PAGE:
Philosophical Papers 47 (2):199-233 (2018)

Christos Douskos
Aristotle University of Thessaloniki
A central point of contention in the ongoing debate between Humean and anti-Humean accounts of moral motivation concerns the theoretical credentials of the idea of mental states that are cognitive and motivational at the same time. Humeans claim that this idea is incoherent and thereby unintelligible (M. Smith, The Moral Problem, Blackwell 1994). I start by developing a linguistic argument against this claim. The semantics of certain ‘learning to’ and ‘knowing to’ ascriptions points to a dispositional state that has both motivational and cognitive properties: habitual knowledge, as we may call it. But there is nothing unintelligible or incoherent about such ascriptions as they figure in the explanation and assessment of action. This suggests that the idea of a state that has both cognitive and motivational properties is not an artefact of philosophical speculation. Moreover, I suggest that action explanations that appeal to habitual knowledge, which are a variety of habit explanation, present distinctive problems for Humean accounts. The discussion bears on the relationship between habitual knowledge and knowing-how, and its possible significance for anti-Humean accounts of moral motivation.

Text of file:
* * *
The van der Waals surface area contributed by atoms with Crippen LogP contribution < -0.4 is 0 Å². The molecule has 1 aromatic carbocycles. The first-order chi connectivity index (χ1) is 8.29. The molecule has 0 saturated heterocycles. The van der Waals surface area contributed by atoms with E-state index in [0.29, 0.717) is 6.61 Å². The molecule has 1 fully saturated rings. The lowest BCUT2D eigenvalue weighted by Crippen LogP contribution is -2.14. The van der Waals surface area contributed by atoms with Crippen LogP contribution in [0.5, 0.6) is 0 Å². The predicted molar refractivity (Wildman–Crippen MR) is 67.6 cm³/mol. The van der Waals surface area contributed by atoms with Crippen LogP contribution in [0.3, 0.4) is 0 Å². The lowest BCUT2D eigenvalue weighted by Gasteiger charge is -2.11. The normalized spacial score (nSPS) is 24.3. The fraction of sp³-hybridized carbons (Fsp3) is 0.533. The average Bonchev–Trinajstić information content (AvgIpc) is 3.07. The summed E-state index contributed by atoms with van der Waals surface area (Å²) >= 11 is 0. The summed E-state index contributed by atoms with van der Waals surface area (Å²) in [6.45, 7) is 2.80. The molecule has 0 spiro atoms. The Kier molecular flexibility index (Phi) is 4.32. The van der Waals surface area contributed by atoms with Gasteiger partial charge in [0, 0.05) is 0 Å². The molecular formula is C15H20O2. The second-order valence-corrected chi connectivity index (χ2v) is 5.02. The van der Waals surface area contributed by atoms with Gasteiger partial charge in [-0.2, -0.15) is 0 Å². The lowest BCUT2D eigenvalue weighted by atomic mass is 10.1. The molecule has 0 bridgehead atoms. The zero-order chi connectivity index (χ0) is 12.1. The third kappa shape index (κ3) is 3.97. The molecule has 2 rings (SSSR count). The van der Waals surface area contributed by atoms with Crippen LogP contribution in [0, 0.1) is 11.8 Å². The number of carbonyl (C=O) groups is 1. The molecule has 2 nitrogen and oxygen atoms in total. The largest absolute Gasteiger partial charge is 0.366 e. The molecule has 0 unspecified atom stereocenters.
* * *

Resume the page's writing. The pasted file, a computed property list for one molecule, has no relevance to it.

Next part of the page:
Keywords moral motivation   habit   knowledge ascriptions   directions of fit
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DOI 10.1080/05568641.2017.1422989
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References found in this work BETA

Actions, Reasons, and Causes.Donald Davidson - 1963 - Journal of Philosophy 60 (23):685.
Knowledge and its Limits.Timothy Williamson - 2000 - Tijdschrift Voor Filosofie 64 (1):200-201.
Virtue and Reason.John McDowell - 1979 - The Monist 62 (3):331-350.
Dispositions and Habituals.Michael Fara - 2005 - Noûs 39 (1):43–82.

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The Varieties of Agential Powers.Christos Douskos - 2019 - European Journal of Philosophy 27 (4):982-1001.

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